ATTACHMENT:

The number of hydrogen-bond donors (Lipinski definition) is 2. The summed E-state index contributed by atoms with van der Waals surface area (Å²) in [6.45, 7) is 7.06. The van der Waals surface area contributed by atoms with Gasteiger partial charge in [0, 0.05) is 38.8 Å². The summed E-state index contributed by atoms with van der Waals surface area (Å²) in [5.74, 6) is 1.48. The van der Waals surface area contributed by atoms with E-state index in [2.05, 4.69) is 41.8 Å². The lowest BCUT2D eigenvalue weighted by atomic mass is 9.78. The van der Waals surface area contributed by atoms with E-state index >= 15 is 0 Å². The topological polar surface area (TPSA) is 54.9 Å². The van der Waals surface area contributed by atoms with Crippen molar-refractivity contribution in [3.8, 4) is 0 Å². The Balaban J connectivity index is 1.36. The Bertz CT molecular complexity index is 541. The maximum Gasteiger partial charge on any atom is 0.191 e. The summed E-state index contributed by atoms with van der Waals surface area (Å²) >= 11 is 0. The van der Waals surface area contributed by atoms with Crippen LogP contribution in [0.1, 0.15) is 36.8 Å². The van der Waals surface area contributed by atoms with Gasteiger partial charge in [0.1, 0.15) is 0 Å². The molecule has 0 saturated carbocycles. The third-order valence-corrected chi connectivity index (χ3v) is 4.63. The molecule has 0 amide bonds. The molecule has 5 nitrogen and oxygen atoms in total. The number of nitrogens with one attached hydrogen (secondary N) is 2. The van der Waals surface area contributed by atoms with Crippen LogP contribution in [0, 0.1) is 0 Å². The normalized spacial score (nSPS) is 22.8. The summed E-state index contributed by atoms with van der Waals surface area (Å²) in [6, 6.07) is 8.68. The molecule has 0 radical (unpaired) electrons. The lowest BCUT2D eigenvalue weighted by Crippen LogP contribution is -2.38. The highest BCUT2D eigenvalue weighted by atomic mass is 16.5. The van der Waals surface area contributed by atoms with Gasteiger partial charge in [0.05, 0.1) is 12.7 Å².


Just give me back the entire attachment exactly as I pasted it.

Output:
The number of hydrogen-bond donors (Lipinski definition) is 2. The summed E-state index contributed by atoms with van der Waals surface area (Å²) in [6.45, 7) is 7.06. The van der Waals surface area contributed by atoms with Gasteiger partial charge in [0, 0.05) is 38.8 Å². The summed E-state index contributed by atoms with van der Waals surface area (Å²) in [5.74, 6) is 1.48. The van der Waals surface area contributed by atoms with E-state index in [2.05, 4.69) is 41.8 Å². The lowest BCUT2D eigenvalue weighted by atomic mass is 9.78. The van der Waals surface area contributed by atoms with E-state index >= 15 is 0 Å². The topological polar surface area (TPSA) is 54.9 Å². The van der Waals surface area contributed by atoms with Crippen molar-refractivity contribution in [3.8, 4) is 0 Å². The Balaban J connectivity index is 1.36. The Bertz CT molecular complexity index is 541. The maximum Gasteiger partial charge on any atom is 0.191 e. The summed E-state index contributed by atoms with van der Waals surface area (Å²) >= 11 is 0. The van der Waals surface area contributed by atoms with Crippen LogP contribution in [0.1, 0.15) is 36.8 Å². The van der Waals surface area contributed by atoms with Gasteiger partial charge in [0.1, 0.15) is 0 Å². The molecule has 0 saturated carbocycles. The third-order valence-corrected chi connectivity index (χ3v) is 4.63. The molecule has 0 amide bonds. The molecule has 5 nitrogen and oxygen atoms in total. The number of nitrogens with one attached hydrogen (secondary N) is 2. The van der Waals surface area contributed by atoms with Crippen LogP contribution in [0, 0.1) is 0 Å². The normalized spacial score (nSPS) is 22.8. The summed E-state index contributed by atoms with van der Waals surface area (Å²) in [6, 6.07) is 8.68. The molecule has 0 radical (unpaired) electrons. The lowest BCUT2D eigenvalue weighted by Crippen LogP contribution is -2.38. The highest BCUT2D eigenvalue weighted by atomic mass is 16.5. The van der Waals surface area contributed by atoms with Gasteiger partial charge in [0.05, 0.1) is 12.7 Å².